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Cycling advocates and some city officials are bristling at the idea of requiring people to don helmets when they ride.
Requiring people to wear helmets when they ride bicycles might seem like an obvious move to cut down on the number of cyclists getting seriously hurt and killed in crashes.
But a federal agency’s new recommendation that states should adopt mandatory helmet laws has been criticized by cycling advocates and a group of city transportation officials, who say other policies and infrastructure upgrades would go further to improve safety.
These opponents also raise the possibility that helmet laws could discourage people from biking and may be enforced in ways that aren’t fair.
“While requiring helmets may seem like an intuitive way to protect riders, the evidence doesn’t bear this out,” said Corinne Kisner, executive director of the National Association of City Transportation Officials. “Bike helmets can be protective, bike helmet laws are not.”
The League of American Bicyclists, in a statement opposing the helmet law recommendation, said “the safety of people who bike will be best advanced through coordinated improvements to streets and cars, which kill more than 90% of people who die while biking, rather than laws that may be enforced in discretionary and discriminatory ways.”
Despite its position on helmet laws, the League does recommend that people wear helmets when cycling.
No state currently has a helmet requirement for cyclists of all ages, although some local governments do, and there are such laws at the state level that cover minors. The National Transportation Safety Board is urging states to adopt helmet laws for all bicyclists as part of a new slate of cycling safety recommendations.
These recommendations stem from the NTSB’s first examination of bicyclist safety on U.S. roadways since the 1970s, and come as fatal cycling crashes involving motor vehicles have been on the rise in America during the past decade.
In 2018 alone, federal statistics show that 857 cyclists died in crashes with motor vehicles. That marked a 6.3% increase over 2017, and was greater than the number of fatalities last year in airplane crashes in the U.S., according to the NTSB.
The number of deadly cycling crashes was generally on a downward trajectory from the 1980s through the early 2000s. But since 2010, bicyclist fatality rates have been mostly increasing.
The NTSB points out that while head injuries were the leading cause of cyclist deaths based on its findings, less than half of cyclists wear helmets.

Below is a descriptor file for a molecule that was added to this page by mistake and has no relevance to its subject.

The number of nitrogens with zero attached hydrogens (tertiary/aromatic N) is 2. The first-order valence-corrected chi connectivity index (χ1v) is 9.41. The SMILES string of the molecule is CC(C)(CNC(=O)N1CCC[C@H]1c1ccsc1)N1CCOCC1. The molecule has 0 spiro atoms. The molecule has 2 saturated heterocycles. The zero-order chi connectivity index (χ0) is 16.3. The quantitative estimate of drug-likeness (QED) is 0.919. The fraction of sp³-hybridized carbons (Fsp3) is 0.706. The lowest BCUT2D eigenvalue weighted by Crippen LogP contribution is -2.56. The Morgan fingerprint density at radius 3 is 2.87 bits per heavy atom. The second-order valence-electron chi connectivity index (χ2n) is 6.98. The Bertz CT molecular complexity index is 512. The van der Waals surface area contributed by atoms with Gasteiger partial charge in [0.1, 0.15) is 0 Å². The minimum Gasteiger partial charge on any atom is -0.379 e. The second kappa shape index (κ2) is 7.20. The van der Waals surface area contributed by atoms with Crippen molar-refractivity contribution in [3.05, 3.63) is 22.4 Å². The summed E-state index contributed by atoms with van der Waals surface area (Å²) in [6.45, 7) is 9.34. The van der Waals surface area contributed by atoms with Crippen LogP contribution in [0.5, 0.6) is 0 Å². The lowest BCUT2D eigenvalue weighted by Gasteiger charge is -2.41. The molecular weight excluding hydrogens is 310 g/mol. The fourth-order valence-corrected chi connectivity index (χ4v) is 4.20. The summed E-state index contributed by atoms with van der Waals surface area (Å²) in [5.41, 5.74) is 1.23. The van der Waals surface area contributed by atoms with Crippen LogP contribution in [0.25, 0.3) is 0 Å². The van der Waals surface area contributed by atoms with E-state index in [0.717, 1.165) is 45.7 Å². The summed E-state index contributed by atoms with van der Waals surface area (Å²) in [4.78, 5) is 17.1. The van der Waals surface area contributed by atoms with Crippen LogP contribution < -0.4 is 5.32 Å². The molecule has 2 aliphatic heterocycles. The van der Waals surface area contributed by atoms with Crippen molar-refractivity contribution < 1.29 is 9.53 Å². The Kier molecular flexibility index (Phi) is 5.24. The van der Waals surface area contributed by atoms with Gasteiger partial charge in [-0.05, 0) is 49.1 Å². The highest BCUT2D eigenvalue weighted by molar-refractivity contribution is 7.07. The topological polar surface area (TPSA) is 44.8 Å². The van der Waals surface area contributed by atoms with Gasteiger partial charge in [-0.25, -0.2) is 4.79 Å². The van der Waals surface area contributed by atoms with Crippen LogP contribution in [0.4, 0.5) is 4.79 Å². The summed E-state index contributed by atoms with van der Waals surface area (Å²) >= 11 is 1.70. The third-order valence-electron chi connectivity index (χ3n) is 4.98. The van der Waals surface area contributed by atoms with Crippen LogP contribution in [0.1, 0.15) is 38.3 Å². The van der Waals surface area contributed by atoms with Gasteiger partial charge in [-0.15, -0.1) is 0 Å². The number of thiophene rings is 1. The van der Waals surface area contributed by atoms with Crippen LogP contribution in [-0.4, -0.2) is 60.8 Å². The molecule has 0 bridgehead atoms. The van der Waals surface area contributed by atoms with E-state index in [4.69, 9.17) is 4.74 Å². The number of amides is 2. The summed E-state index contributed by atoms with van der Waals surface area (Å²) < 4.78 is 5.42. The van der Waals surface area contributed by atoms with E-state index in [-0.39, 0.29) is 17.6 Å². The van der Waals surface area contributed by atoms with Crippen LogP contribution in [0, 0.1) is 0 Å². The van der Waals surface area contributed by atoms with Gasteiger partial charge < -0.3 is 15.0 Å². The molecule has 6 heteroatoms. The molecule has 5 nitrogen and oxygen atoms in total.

Figures cited by the board’s researchers indicate that between 2014 and 2017 about 541,000 cyclists sustained head injuries in crashes overall. Of those, about 80,000 involved crashes with motor vehicles.
Researchers for the board also highlighted estimates showing that wearing a bike helmet decreases the likelihood of a head injury while cycling by about 48%.
“The way to prevent head injuries is to wear a bike helmet. We say that, the Department of Transportation says that, and so does the [Centers for Disease Control and Prevention]," National Transportation Safety Board member Jennifer Homendy said by phone on Monday.
Homendy acknowledged concerns among cycling advocates that helmet laws might deter some people from getting on a bike. But she added: "Our view is, ‘What's needed to prevent injuries and to reduce fatalities?’ And it’s wearing your helmet.”
Homendy said the full report has about 16 pages on helmet use and head injuries.
She noted that it recommends not only that states adopt helmet laws, but also bringing together cycling advocates to look more closely at helmet use and how to promote it, and coming up with model helmet legislation that states and localities could look to.
"It's not just: ‘Hey, states, you should develop mandatory laws,’” Homendy said. “It's let's bring in the bicycle community and help develop a model.’”
NACTO says that in Australia mandatory bike helmet laws went into effect in the early 1990s, but that data suggests this discouraged ridership and didn’t yield notable safety gains.
The group also highlights estimates that fewer than one-quarter of bike share users wear helmets, but that there were only four fatalities in over 160 million trips.
Both NACTO and The League of American Bicyclists applauded the NTSB’s effort to study bike safety, and signaled their support for other recommendations that the board intends to put forward. Neither group immediately responded to requests for comment on Monday.
In addition to the focus on helmet use, the NTSB is making new recommendations that have to do with ensuring that cyclists are more visible to motorists and better detected by vehicle sensors, and policies geared toward encouraging the construction of separated bike lanes and other infrastructure meant to make roads safer for cyclists.
Bill Lucia is a Senior Reporter for Route Fifty and is based in Olympia, Washington.
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